Monday, April 15, 2024

How to Determine Your Skin Type on the Fitzpatrick Scale

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As “dermfluencers” become a more popular source for skin-care insight on social media, the Fitzpatrick scale is gaining visibility. But, when I asked my friends in a group setting if they knew what this “skin type scale” was, only one person did, and guess what? She works for a dermatologist. Here, top derms shed light on what this classification system is exactly, and how it’s used to help patients in the office. (Note: It’s not only used in-office, and more skin-care brands are including Fitzpatrick references in their marketing when helping consumers choose the right products.)

What is the Fitzpatrick Scale?

“The Fitzpatrick scale is a pigmentation classification system that allows skin-care professionals to categorize skin shades, predisposition to sunburn, sun damage, and skin cancer risks for patients,” explains Davie, FL dermatologist Marianna Blyumin-Karasik, MD. “This is based on scientific evidence that lighter skin shades have higher UV (ultraviolet) radiation damage predisposition and darker skin tones have higher skin resilience against this damage due to their naturally higher concentration and type of melanin. Melanin absorbs UV light and oxidative stress on the skin’s surface and protects against the sun damaging rays. Interestingly, in darker-toned individuals this translates to not only lower skin cancer risks, but also more skin endurance and delayed photoaging, such as wrinkles and skin laxity.”

New York dermatologist Elaine Kung, MD says the Scale is named after Dr. Thomas B. Fitzpatrick who was a long-time professor of dermatology at Harvard Medical School (he passed away in 2004 at the age of 85). “He first classified skin types I to III based on his outdoor sunscreen study in Australia in 1972. The skin’s reactivity to the sun of fair-skinned Australians was categorized as follows: I: those who sunburn easily and do not tan at all; II: those who sunburn easily and tan with difficulty; and III: those who sunburn moderately, but can tan. Later, the Fitzpatrick skin classification was expanded to phototypes IV (medium brown), V (dark brown skin) and VI (black skin). The later two categories were more based on skin color rather than reactivity to the sun.”  

What are the six different skin types on the Fitzpatrick scale?

The Fitzpatrick scale grades the shades of skin color pigmentation from skin type I to VI (light to dark). “So, skin types I and II, for example, are the palest tones, have more freckles, and are easily prone to sunburn and photoaging,” says Dr. Karasik. “If you have an olive complexion and can tan, then you are in the middle skin type III range. Meanwhile, types V and VI are the darkest, rarely sunburn and easily tan, and have slower photoaging processes.”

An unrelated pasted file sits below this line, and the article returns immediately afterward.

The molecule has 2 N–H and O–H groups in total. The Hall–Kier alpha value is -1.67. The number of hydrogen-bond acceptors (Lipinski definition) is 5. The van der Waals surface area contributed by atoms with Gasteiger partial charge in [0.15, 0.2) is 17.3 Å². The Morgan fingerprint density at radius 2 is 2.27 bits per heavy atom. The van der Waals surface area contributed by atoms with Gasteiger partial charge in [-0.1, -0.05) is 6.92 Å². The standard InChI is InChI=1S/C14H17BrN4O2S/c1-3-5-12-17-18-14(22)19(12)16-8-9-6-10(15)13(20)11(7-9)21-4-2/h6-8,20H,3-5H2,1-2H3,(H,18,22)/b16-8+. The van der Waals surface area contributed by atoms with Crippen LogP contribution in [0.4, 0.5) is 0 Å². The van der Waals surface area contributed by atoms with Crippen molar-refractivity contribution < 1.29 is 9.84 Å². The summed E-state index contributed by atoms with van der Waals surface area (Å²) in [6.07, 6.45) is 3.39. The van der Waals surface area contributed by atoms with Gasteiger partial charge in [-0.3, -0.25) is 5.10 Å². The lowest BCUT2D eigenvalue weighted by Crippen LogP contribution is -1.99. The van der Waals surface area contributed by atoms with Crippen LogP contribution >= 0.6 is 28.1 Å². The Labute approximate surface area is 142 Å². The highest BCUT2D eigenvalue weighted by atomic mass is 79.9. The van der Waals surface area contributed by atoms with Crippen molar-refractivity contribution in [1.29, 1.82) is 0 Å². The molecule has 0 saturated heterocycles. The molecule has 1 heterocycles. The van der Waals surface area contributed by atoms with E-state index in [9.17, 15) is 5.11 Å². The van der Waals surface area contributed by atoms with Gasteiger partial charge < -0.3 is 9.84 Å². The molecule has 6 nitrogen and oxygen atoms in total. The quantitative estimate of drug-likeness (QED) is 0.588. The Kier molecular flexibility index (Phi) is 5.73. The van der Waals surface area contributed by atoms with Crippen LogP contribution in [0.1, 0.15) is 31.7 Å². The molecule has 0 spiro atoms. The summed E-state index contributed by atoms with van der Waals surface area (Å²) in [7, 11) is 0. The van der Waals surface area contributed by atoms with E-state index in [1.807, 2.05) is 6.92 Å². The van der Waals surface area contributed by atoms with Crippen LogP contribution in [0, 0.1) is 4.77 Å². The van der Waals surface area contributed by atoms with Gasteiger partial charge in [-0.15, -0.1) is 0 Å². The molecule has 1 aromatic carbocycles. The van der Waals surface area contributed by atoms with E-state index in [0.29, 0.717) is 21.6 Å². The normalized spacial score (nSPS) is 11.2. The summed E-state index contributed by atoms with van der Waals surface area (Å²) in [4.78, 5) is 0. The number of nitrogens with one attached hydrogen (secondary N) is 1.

Photo credit: Obagi

How do dermatologists use the Fitzpatrick Scale?

Dermatologists still often use this phototyping system as a tool to determine their patients’ best skin management, says Dr. Karasik. “At our clinic, we often apply the Fitzpatrick scale to guide us with the optimal and safer mode of cosmetic treatments, such as chemical peels, microneedling and lasers. In general, for darker individuals with higher Fitzpatrick skin types (III and above) who are more prone to post-procedural skin pigmentation due to higher melanin concentration and reactive melanogenesis, it is very critical to choose more conservative treatment options and settings. Therefore, the aesthetic procedures with minimal melanogenesis risk, or less heat induction, mechanical abrasion and inflammation, are better cosmetic options for darker Fitzpatrick skin types.”

There are some in-office treatments, however, that Dr. Karasik says are universally friendly to all skin types, including “Hydrafacial for skin clarity and radiance, the PicoWay laser to even out skin tone, and the UltraClear laser for skin resurfacing to smooth skin texture.” 

Criticisms of the Fitzpatrick Scale

Dr. Kung says the main criticism of Fitzpatrick skin classification is “the subjectiveness of phototyping based on questions that doctors ask regarding a patient’s skin reactivity to sun exposure for fairer-skinned people. On the other hand, people who are Northern Asian or Middle Eastern may automatically be classified as skin type III or IV, and Latin American or Southeast Asian may automatically be classified as skin type IV or V. African Americans may automatically be classified as V or VI based on ethnicity instead of skin reactivity to sun exposure.” 

“Objective methods of skin typing, such as pigment protection factor and skin color measurement, have been developed, but they require spectroscopy or colorimetric analysis, which are not readily available or feasible in a clinic,” Dr. Kung adds. “Regardless, there is much more to classifying skin than just looking at its color. Genetic background and ethnicity play an important role. The level of eumelanin versus pheomelanin not only determines skin color, but also contributes to the level of ultraviolet or environmental stress protection.”

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